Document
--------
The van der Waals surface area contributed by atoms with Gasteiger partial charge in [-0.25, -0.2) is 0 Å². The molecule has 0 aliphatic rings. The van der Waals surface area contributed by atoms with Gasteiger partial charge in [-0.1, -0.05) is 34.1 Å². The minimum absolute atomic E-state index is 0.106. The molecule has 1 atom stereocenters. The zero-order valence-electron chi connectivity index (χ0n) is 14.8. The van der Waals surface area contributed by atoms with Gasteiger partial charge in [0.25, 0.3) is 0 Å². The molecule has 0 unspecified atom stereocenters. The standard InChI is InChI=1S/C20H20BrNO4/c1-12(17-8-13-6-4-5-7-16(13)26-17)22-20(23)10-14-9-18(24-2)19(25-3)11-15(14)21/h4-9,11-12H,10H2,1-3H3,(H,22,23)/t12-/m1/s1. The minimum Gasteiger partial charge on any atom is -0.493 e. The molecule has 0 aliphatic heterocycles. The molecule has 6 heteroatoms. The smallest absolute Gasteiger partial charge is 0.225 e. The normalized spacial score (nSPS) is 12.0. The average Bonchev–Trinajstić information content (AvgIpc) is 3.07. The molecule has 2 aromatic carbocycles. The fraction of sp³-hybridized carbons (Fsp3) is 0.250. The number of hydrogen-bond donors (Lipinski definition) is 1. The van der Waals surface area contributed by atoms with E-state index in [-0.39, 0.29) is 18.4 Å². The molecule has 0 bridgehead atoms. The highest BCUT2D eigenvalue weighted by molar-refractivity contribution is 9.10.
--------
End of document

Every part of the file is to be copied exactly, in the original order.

The van der Waals surface area contributed by atoms with Gasteiger partial charge in [-0.25, -0.2) is 0 Å². The molecule has 0 aliphatic rings. The van der Waals surface area contributed by atoms with Gasteiger partial charge in [-0.1, -0.05) is 34.1 Å². The minimum absolute atomic E-state index is 0.106. The molecule has 1 atom stereocenters. The zero-order valence-electron chi connectivity index (χ0n) is 14.8. The van der Waals surface area contributed by atoms with Gasteiger partial charge in [0.25, 0.3) is 0 Å². The molecule has 0 unspecified atom stereocenters. The standard InChI is InChI=1S/C20H20BrNO4/c1-12(17-8-13-6-4-5-7-16(13)26-17)22-20(23)10-14-9-18(24-2)19(25-3)11-15(14)21/h4-9,11-12H,10H2,1-3H3,(H,22,23)/t12-/m1/s1. The minimum Gasteiger partial charge on any atom is -0.493 e. The molecule has 0 aliphatic heterocycles. The molecule has 6 heteroatoms. The smallest absolute Gasteiger partial charge is 0.225 e. The normalized spacial score (nSPS) is 12.0. The average Bonchev–Trinajstić information content (AvgIpc) is 3.07. The molecule has 2 aromatic carbocycles. The fraction of sp³-hybridized carbons (Fsp3) is 0.250. The number of hydrogen-bond donors (Lipinski definition) is 1. The van der Waals surface area contributed by atoms with E-state index in [-0.39, 0.29) is 18.4 Å². The molecule has 0 bridgehead atoms. The highest BCUT2D eigenvalue weighted by molar-refractivity contribution is 9.10.